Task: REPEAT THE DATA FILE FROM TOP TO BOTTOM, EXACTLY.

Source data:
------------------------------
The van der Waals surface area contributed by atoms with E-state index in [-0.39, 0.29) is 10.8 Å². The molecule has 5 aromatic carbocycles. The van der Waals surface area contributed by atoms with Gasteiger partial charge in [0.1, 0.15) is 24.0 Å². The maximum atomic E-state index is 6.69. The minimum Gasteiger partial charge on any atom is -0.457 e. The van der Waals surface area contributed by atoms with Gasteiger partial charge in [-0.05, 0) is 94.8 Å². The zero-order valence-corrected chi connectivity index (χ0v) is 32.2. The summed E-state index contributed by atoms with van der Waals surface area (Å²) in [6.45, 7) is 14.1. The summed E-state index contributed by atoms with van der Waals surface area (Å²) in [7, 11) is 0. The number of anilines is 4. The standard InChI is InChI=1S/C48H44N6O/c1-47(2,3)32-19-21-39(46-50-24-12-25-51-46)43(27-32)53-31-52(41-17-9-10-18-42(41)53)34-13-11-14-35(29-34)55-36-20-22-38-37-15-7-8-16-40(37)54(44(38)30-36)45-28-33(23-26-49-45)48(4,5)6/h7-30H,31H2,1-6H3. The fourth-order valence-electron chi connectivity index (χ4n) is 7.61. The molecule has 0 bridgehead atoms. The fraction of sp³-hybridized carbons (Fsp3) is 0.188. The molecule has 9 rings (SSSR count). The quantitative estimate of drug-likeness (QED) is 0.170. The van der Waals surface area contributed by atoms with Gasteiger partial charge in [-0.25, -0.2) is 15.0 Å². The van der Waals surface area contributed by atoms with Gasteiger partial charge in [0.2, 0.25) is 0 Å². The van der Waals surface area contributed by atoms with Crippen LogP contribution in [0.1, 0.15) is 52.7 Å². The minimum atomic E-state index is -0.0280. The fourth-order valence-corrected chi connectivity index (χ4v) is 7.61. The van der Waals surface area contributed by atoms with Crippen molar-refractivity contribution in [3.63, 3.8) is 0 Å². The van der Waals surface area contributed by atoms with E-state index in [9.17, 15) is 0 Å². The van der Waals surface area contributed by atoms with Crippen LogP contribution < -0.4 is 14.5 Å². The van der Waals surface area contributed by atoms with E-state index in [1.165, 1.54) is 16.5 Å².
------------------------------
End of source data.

The van der Waals surface area contributed by atoms with E-state index in [-0.39, 0.29) is 10.8 Å². The molecule has 5 aromatic carbocycles. The van der Waals surface area contributed by atoms with Gasteiger partial charge in [0.1, 0.15) is 24.0 Å². The maximum atomic E-state index is 6.69. The minimum Gasteiger partial charge on any atom is -0.457 e. The van der Waals surface area contributed by atoms with Gasteiger partial charge in [-0.05, 0) is 94.8 Å². The zero-order valence-corrected chi connectivity index (χ0v) is 32.2. The summed E-state index contributed by atoms with van der Waals surface area (Å²) in [6.45, 7) is 14.1. The summed E-state index contributed by atoms with van der Waals surface area (Å²) in [7, 11) is 0. The number of anilines is 4. The standard InChI is InChI=1S/C48H44N6O/c1-47(2,3)32-19-21-39(46-50-24-12-25-51-46)43(27-32)53-31-52(41-17-9-10-18-42(41)53)34-13-11-14-35(29-34)55-36-20-22-38-37-15-7-8-16-40(37)54(44(38)30-36)45-28-33(23-26-49-45)48(4,5)6/h7-30H,31H2,1-6H3. The fourth-order valence-electron chi connectivity index (χ4n) is 7.61. The molecule has 0 bridgehead atoms. The fraction of sp³-hybridized carbons (Fsp3) is 0.188. The molecule has 9 rings (SSSR count). The quantitative estimate of drug-likeness (QED) is 0.170. The van der Waals surface area contributed by atoms with Gasteiger partial charge in [-0.25, -0.2) is 15.0 Å². The van der Waals surface area contributed by atoms with Gasteiger partial charge in [0.2, 0.25) is 0 Å². The van der Waals surface area contributed by atoms with Crippen LogP contribution in [0.1, 0.15) is 52.7 Å². The minimum atomic E-state index is -0.0280. The fourth-order valence-corrected chi connectivity index (χ4v) is 7.61. The van der Waals surface area contributed by atoms with Crippen molar-refractivity contribution in [3.63, 3.8) is 0 Å². The van der Waals surface area contributed by atoms with E-state index in [9.17, 15) is 0 Å². The van der Waals surface area contributed by atoms with Crippen LogP contribution < -0.4 is 14.5 Å². The van der Waals surface area contributed by atoms with E-state index in [1.165, 1.54) is 16.5 Å².